Japan’s 12-man FIBA World Cup squad, which includes 10 players who are employed by B. League teams, will measure its overall skills during the upcoming global tournament in China.

Similarly, four B. League squads will be put to the test in The Terrific 12, a tournament showcasing club teams from East Asia.

This year’s tourney tips off on Sept. 17 at Tap Seac Multi-Sports Pavilion in Macao, with the defending champion Ryukyu Golden Kings, Chiba Jets Funabashi, Niigata Albirex BB and Utsunomiya Brex among the dozen teams on the docket.

Other tournament teams include: a trio from the Chinese Basketball Association (Shenzhen Aviators, Liaoning Flying Leopards and Zhejiang Guangsha Lions), three from the Philippine Basketball Association (San Miguel Beermen, Blackwater Elite and TNT Katropa) and two from the Korean Basketball League (Seoul SK Knights, KCC Egis).

This year’s champion will be crowned on Sept. 22, exactly a week after the FIBA World Cup final will be contested in Beijing.

Last September, Ryukyu guard Ryuichi Kishimoto earned tournament MVP honors with a banner performance in the inaugural finale. He canned six 3-pointers and scored 21 points in an 85-76 title-game victory over the CBA’s Guangzhou Long Lions.

The Nagoya Diamond Dolphins placed third overall in the 2018 tourney.

As the Golden Kings prepare to launch their title defense in a few weeks, new captain Naoki Tashiro embraces the challenge of having increased responsibilities while in the public spotlight. The 188-cm small forward is entering his fourth season with the club.

“First of all, I’m really grateful to the team and the club staff for giving me the opportunity to serve as a captain,” Tashiro said in a statement issued on Aug. 19. “I see this as an opportunity to grow as a player, and I think that if I can return my growth to the team, I can lead this year’s team in a better direction.

“It’s also a big challenge for me as a team captain. Step into a field that you’ve never done before.”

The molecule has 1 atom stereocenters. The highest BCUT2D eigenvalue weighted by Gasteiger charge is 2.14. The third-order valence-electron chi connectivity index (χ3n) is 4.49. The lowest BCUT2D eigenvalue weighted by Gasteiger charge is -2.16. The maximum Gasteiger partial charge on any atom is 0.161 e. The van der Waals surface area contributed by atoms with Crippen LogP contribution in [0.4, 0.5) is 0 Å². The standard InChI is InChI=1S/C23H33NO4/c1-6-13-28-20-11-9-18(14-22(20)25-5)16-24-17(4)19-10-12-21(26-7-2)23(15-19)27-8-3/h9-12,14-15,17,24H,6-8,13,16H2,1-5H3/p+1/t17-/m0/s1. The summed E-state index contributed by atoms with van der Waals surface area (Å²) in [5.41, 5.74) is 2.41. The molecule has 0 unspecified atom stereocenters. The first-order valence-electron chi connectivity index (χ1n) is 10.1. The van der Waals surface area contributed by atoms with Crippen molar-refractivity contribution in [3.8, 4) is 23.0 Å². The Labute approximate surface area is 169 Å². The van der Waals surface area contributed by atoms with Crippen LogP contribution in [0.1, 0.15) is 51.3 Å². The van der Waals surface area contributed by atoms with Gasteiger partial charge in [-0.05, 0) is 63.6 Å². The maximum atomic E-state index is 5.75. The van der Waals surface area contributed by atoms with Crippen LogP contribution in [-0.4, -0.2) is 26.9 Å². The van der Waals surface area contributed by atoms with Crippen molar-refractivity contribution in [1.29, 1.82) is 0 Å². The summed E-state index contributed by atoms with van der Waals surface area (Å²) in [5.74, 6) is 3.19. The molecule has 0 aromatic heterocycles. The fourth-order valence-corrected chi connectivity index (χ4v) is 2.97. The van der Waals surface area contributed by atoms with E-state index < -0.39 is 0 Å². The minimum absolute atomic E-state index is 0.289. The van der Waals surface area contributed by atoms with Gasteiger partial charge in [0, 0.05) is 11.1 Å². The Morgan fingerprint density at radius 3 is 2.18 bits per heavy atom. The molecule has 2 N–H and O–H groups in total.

The East Asia Super League is organizing the tournament. A total of 16 games are scheduled for the group stage, semifinals and finals, and each team is permitted to play two import players.

Washburn joins Kagoshima

Power forward Chris Washburn Jr., whose father was the No. 3 pick in the 1986 NBA Draft, recently signed a contract to play for the third-division Kagoshima Rebnise for the upcoming season.

Last season, Washburn suited up for Iskra Svit in the Slovenia League. In 40 games, he contributed 12.4 points and 7.5 rebounds.

The 203-cm forward began his collegiate at UTEP before transferring to TCU in 2013. After sitting out a year per the NCAA’s Division I transfer rule, Washburn appeared in 90 games (50 starts) from 2014 to 2017. He averaged 5.1 points and 3.7 rebounds for TCU.

The elder Washburn, a talented center, competed for North Carolina State from 1984 to 1986, beginning his college career the year after coach Jim Valvano’s Wolfpack captured the NCAA Tournament title. His NBA career was derailed by drug use — he only appeared in 72 games for the Warriors and Atlanta Hawks — and was banned for life in 1989 after failing his third drug test. Washburn later played in several overseas hoop circuits and the now-defunct Continental Basketball Association.

“From the basketball perspective, I hope I can be what he was,” Washburn told the Fort Worth Star Telegram in 2017. “It’s the off-the-court stuff. I don’t want to take that (path).”

Washburn will don jersey No. 1 for Rebnise coach Kazuo Kasumoto’s club.

World Cup preparations

Shimane Susanoo Magic newcomer Ike Diogu sank a go-ahead 3-pointer with 9.3 seconds to play in Nigeria’s 89-86 win over Montenegro in a FIBA World Cup tune-up game on Sunday.

For the D’Tigers, the victory capped a Peak Invitational International tournament title in Yangzhou, China. A day earlier, Nigeria defeated Poland 87-84 in overtime after rallying from 22 points down to send the game into OT.

Diogu, a former NBA forward, is the Nigeria national team captain. He finished with 13 points in the comeback victory against Montenegro.


Contact the reporter: edward.odeven@japantimes.co.jp

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